What does Viognier smell and taste like?

Viognier is a wonderfully aromatic grape variety that may give off notes of peach, apricot, honeysuckle, and tangerine, as well as spices like nutmeg and clove.

It is typically aged in oak and made as a dry wine, but the grape can also be used to make medium and sweet wines, too.

The length of time that this grape is grown and when it is harvested can make a big difference to its taste, though the grapes usually have mid-to-late ripening, resulting in a deep golden wine.

Viognier grapes are also thick-skinned, which results in an ability to produce high levels of sugar, giving a full-bodied wine with texture that can reach high alcohol levels.

If harvested too late, Viognier may have a more oily or flabby taste with a poor flavor profile.

It takes a precise winemaker to produce the wonderfully complex, aromatic wine that Viognier can be!

What are the best regions for Viognier?

As noted previously, Viognier grows best in Condrieu region in France’s Rhône Valley.

However, there are also varieties in parts of California, Virginia, and Australia which have had great success.

Similar wines to Viognier

While it is hard to say that other wines taste similar to Viognier, this golden-colored, full-bodied white wine may be a perfect choice for those who enjoy Chardonnay and are looking for a rich, weighty wine with bolder flavor with low acidity. 

Besides Chardonnay, Johannisberg Riesling or Torrontes are two aromatic white wines that have some similar flavor profiles to Viognier.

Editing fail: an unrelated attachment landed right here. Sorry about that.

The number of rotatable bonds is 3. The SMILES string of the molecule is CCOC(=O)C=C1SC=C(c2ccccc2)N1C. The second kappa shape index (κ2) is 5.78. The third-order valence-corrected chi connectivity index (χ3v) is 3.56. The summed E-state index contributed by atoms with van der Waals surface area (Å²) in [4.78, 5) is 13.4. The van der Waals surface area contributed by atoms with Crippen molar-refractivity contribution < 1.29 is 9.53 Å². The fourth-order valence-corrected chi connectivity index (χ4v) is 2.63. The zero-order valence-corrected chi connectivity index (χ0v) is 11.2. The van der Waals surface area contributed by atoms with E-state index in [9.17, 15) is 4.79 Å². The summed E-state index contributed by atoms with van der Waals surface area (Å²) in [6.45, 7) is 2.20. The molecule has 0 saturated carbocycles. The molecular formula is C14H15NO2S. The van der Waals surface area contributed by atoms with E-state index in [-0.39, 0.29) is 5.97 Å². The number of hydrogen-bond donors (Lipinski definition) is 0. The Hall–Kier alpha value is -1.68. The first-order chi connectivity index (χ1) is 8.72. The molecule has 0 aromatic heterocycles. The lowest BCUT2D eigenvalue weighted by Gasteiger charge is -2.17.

An oaked Chenin Blanc or Vermintino are also great choices to try if you enjoy Viognier and want to try something different.

What are the best Viognier wines?

The best Viognier wines are found in its home in Rhône Valley, France, though some California Viogniers have been becoming increasingly popular as well!

Viogniers from France will typically cost more money, so budget as well as taste come into play when choosing the best Viognier wines. 

Below is a wide selection compiling some of the best Viognier wines as noted from various sources and ratings, with price ratings listed high to low.

  • Chateau-Grillet, Rhone, France, 1970: $$$$
  • M. Chapoutier Condrieu Coteaux de Chery, Rhone, 2014: $$$
  • E. Guigal Condrieu Luminescence, Rhone, France, 2015: $$$
  • Cayuse Vineyards Cailloux Vineyard Viognier, Walla Walla Valley, 2016: $$$
  • Yarra Yering 2018 Carrodus Viognier, Yarra, Australia: $$$
  • Omina Romana 2018 Ars Magna Viognier, Italy: $$
  • Joseph Phelps Vineyards 2006 Napa Valley Viognier, Napa Valley, CA: $$
  • Chrysalis Vineyards 2010 Viognier, Shenandoah Valley, Virginia: $
  • Conway Family Wines 2009 Deep Sea Viognier, Arroyo Grande Valley, CA: $
  • San Simeon 2018 Viognier, Paso Robles, California: $
  • Jean-Luc Colombo La Violette Viognier, France: $
  • Château-Grillet Condrieu La Carthery, Rhone, France, 2017: $
  • Domaine Salliès 2007 Viognier, Vin de Pays d’Oc, France: $
Emma Miller